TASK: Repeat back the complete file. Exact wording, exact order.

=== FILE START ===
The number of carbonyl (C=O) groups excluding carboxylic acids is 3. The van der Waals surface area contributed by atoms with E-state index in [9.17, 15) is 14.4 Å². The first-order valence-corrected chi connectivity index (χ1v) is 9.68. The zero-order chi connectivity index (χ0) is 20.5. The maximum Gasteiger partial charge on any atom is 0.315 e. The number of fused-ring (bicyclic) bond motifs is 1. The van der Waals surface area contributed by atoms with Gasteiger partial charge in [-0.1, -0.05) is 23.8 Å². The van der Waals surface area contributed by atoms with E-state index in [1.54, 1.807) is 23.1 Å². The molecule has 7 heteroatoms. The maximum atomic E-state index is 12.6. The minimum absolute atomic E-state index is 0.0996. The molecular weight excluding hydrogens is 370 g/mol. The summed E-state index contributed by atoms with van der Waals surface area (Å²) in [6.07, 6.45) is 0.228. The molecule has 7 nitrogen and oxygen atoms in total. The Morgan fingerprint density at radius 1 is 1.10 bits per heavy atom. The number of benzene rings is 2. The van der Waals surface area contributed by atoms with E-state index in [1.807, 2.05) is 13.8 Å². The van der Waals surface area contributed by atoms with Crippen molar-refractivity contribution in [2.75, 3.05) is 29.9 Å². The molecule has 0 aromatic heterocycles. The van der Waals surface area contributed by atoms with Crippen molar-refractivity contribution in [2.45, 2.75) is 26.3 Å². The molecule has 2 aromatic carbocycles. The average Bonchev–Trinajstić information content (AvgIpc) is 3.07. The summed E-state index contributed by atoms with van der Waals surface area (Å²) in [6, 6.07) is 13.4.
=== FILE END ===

The number of carbonyl (C=O) groups excluding carboxylic acids is 3. The van der Waals surface area contributed by atoms with E-state index in [9.17, 15) is 14.4 Å². The first-order valence-corrected chi connectivity index (χ1v) is 9.68. The zero-order chi connectivity index (χ0) is 20.5. The maximum Gasteiger partial charge on any atom is 0.315 e. The number of fused-ring (bicyclic) bond motifs is 1. The van der Waals surface area contributed by atoms with Gasteiger partial charge in [-0.1, -0.05) is 23.8 Å². The van der Waals surface area contributed by atoms with E-state index in [1.54, 1.807) is 23.1 Å². The molecule has 7 heteroatoms. The maximum atomic E-state index is 12.6. The minimum absolute atomic E-state index is 0.0996. The molecular weight excluding hydrogens is 370 g/mol. The summed E-state index contributed by atoms with van der Waals surface area (Å²) in [6.07, 6.45) is 0.228. The molecule has 7 nitrogen and oxygen atoms in total. The Morgan fingerprint density at radius 1 is 1.10 bits per heavy atom. The number of benzene rings is 2. The van der Waals surface area contributed by atoms with E-state index in [1.807, 2.05) is 13.8 Å². The van der Waals surface area contributed by atoms with Crippen molar-refractivity contribution in [2.75, 3.05) is 29.9 Å². The molecule has 0 aromatic heterocycles. The van der Waals surface area contributed by atoms with Crippen molar-refractivity contribution in [2.45, 2.75) is 26.3 Å². The molecule has 2 aromatic carbocycles. The average Bonchev–Trinajstić information content (AvgIpc) is 3.07. The summed E-state index contributed by atoms with van der Waals surface area (Å²) in [6, 6.07) is 13.4.